i will be doing some programming for the xoom (on my laptop, natch), which in Eclipse I expect will be a more pleasant, or at least familiar, exercise than using apple's iOS IDE.

from a pure user's perspective though, i strongly suspect i would be happier with an ipad.

22 March 2011


"sweet sixteen"
"final four"

i'm sorry, but "elite eight" is not an alliteration, and it sounds forced and a little clumsy. either make it actually alliterative ("able eight"?) or just make it better without the alliteration ("great eight").

unless we're going to carry it all the way down ("terrific two"? "wonderful one"?), feel free to break out of the literary device.

13 March 2011

i am in awe of the GOP

i am in awe of the GOP, for mostly two reasons. first is their ability to consistently get people to vote against their own interests. second is their ability to control the debate and get their way, even when in the minority.

the recent events in Wisconsin and Michigan highlight recent brazen attempts at power grabs and attacks on democrats' power bases that underscore what i see as outright contempt for the idea of balancing forces and governing for the people.

it's an amazing Big Lie in action. during GW Bush's two terms, i was amazed at how the GOP could sell the idea that running huge deficits was actually good for the economy. right around the day Obama took office, we saw a complete 180 on how deficits are destroying the economy. to the surprise of no one (i hope), the GOP turned their attention to slashing the budgets of items that run counter to GOP ideology.

in Wisconsin, take that a step further to weaken democratic power bases, such as organized labor. heck, in this instance, be sure to exclude organized labor that voted for you (police and fire unions). that this is political payback and an attack should be obvious, yet the GOP still (mostly) frames the debate that this is about balancing budgets.

there's a lot of noise being made by a large number of people who see through all this and i'm even hearing talk of an illegal, general strike in Wisconsin. side note: apparently this might include the fire fighting unions, at which point firefighters should prepare to have their own collective bargaining rights eliminated.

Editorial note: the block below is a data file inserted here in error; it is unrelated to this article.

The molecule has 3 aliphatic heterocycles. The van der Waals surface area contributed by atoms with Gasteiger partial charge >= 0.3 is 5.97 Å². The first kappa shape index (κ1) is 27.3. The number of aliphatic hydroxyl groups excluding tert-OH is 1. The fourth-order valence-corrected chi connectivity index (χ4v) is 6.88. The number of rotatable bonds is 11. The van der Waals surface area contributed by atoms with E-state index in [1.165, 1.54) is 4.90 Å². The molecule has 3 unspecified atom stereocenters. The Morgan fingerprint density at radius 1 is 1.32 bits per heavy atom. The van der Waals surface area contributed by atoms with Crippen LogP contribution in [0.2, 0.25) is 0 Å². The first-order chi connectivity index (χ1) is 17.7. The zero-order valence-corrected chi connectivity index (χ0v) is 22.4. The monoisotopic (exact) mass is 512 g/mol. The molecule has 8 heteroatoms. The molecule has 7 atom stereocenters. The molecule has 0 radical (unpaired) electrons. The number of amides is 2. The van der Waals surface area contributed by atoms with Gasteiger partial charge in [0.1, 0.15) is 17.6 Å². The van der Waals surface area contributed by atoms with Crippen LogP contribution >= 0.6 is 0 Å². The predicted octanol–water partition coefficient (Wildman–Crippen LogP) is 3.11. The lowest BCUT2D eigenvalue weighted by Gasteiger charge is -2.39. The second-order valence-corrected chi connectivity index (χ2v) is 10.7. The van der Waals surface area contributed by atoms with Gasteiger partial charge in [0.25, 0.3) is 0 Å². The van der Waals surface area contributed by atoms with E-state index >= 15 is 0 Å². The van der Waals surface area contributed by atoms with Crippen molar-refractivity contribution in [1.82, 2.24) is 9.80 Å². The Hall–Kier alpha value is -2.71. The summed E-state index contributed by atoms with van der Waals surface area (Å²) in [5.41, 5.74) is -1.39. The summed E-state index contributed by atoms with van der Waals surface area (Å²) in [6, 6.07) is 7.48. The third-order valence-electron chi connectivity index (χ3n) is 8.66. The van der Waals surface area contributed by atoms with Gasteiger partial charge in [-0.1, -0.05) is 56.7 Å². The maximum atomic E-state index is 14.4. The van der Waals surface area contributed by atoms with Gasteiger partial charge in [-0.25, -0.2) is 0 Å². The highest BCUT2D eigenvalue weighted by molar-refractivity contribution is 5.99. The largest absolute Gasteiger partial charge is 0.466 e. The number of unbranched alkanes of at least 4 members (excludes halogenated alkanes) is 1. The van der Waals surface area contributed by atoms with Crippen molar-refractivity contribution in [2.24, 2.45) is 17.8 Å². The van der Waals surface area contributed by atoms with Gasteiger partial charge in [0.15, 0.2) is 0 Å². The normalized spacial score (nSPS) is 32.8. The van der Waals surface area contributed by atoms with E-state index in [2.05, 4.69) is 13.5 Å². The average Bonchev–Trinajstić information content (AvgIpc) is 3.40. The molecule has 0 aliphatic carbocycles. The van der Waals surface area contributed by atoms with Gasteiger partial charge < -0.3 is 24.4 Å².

despite the noise, and even in the event that Governor Walker is eventually removed from or voted out of office, i see this as the opening salvo in a sustained and eventually successful effort by the GOP to become the dominant party for decades.

if the GOP can succeed in destroying the fundraising bases of the dems, and if the GOP can succeed in ensuring that public education is ineffective, and if the GOP can continue succeeding in those two things of which i am in awe... what is left to stop the GOP?

imho, it can only be a splintering of the party. though i hear grumblings within the GOP about elected tea party officials maybe over-reaching, i'm not yet seeing anything resembling a parental smackdown.

the election of Obama left me hopeful, though that hope has all but faded. i see his election as the last hurrah of the liberal left (side note: well done to the GOP for painting the words "liberal" and "social" in such a negative light), an earth-moving event for which calls of "general strike" are mere aftershocks.

maybe i'm too soon declaring the patient dead, but i fear the best days of the United States are behind it.

10 March 2011

the ideology of dogs

Shelley Boyle says having a vegan food option for her dog, Cleo, allows them to share the same ideology.

oy, ve.

can we get a quote from the dog, please?

02 February 2011

amazing true stories of the Blizzard of 2011

i know they're true, because i saw them on the TV.

1. this evening, the local ABC news reported on a woman who would NOT BE STOPPED as she needed to get her child to a doctor's appointment. the anchors spoke of her ingenuity and great spirit, as she put her child on a plastic sled and dragged her TWO ENTIRE BLOCKS to a COMPLETELY FUNCTIONAL CTA RAIL SYSTEM which took her to the hospital. amazing!

2. last night, the local NBC news introduced a new Storm Tracker Technology, praised several times by the anchors while saying "Storm Tracker Technology" in obvious initial caps. this new technology allowed us at-home viewers to experience what it would be like to travel the local expressways in this storm. They accomplished this by driving a news van on the expressway and POINTING A VIDEO CAMERA OUT THE FRONT WINDSHIELD. amazing!

i am continually amazed by the human spirit.

23 January 2011

NFL rules i learned today

1. in the final 2 minutes of a half, a fumble cannot be advanced by the offense
2. if the 3rd QB is put into the game before the 4th quarter, the #1 and #2 QBs cannot re-enter the game

i disagree with both, especially the second. where's the harm in freely subbing in your QBs? How does this recent flurry of wildcat formations factor into this? are there any other positions where you have to declare your depthchart at the start of the game? what rules apply to those positions?